I really don’t care if this causes a discussion/arguement, or how big a contribution the bolter/first ascentionist has provided around here, the fact is everyone seems to be able to bolt however they feel like it and there is no conformity to any sort of constant, and it seems that anyone who speaks out is told to either provide money for rebolting, told to rebolt it themselves or told that its ok to do that(be it not sinking bolts properly or carrot bolting, etc)

    The fact is if everyone bolted properly, to the best practice in the first place then the only need for this entire topic would be to report bad bolts and rebolted routes.

    #6556 Reply
    steve k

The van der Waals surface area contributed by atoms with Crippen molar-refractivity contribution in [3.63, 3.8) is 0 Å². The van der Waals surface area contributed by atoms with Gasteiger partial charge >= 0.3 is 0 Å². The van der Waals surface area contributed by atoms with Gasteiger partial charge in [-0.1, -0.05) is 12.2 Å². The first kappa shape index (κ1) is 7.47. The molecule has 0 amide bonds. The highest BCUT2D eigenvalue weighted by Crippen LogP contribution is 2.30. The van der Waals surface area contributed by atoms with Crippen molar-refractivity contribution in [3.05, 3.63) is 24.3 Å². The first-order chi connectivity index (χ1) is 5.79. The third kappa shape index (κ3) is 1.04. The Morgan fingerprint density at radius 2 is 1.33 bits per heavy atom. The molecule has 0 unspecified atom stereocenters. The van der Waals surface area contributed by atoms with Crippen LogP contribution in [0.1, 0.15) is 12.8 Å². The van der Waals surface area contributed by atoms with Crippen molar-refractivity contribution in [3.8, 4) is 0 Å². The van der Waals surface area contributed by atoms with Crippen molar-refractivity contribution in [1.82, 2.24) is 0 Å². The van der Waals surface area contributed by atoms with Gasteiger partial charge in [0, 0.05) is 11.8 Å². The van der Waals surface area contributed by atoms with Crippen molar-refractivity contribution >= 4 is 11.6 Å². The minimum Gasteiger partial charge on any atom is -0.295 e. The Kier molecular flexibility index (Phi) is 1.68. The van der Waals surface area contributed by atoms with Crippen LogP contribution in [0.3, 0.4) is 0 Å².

i agree totally with jeff m on this one ! if nobody in the know points out these kinds of mistakes, then every one who sees these bolts will think they are normal and will probably unknowingly make the same stuffup themselves. i have also recently seen these bolts and they HAVE been placed incorrectly. p bolts must be countersunk to be safe. i think that by mentioning this, jeff m has done more for correct bolting than just pointing out another carrot bolted climb (as almost everyone knows by now that carrots are unsafe) but attempted to open peoples minds to another unsafe but less known about form of bad bolting. im sure the guy who put them in didnt intentionally do the wrong thing but im sure hed like to know so he can fix it before someone gets hurt. and what kind of glue was used doesnt make a difference when the bolt is in danger of snapping due to excess leverage ! anyone placing p bolts should go on the safer cliffs australia website and have a look. all of what jeff is saying is there. happy climbing.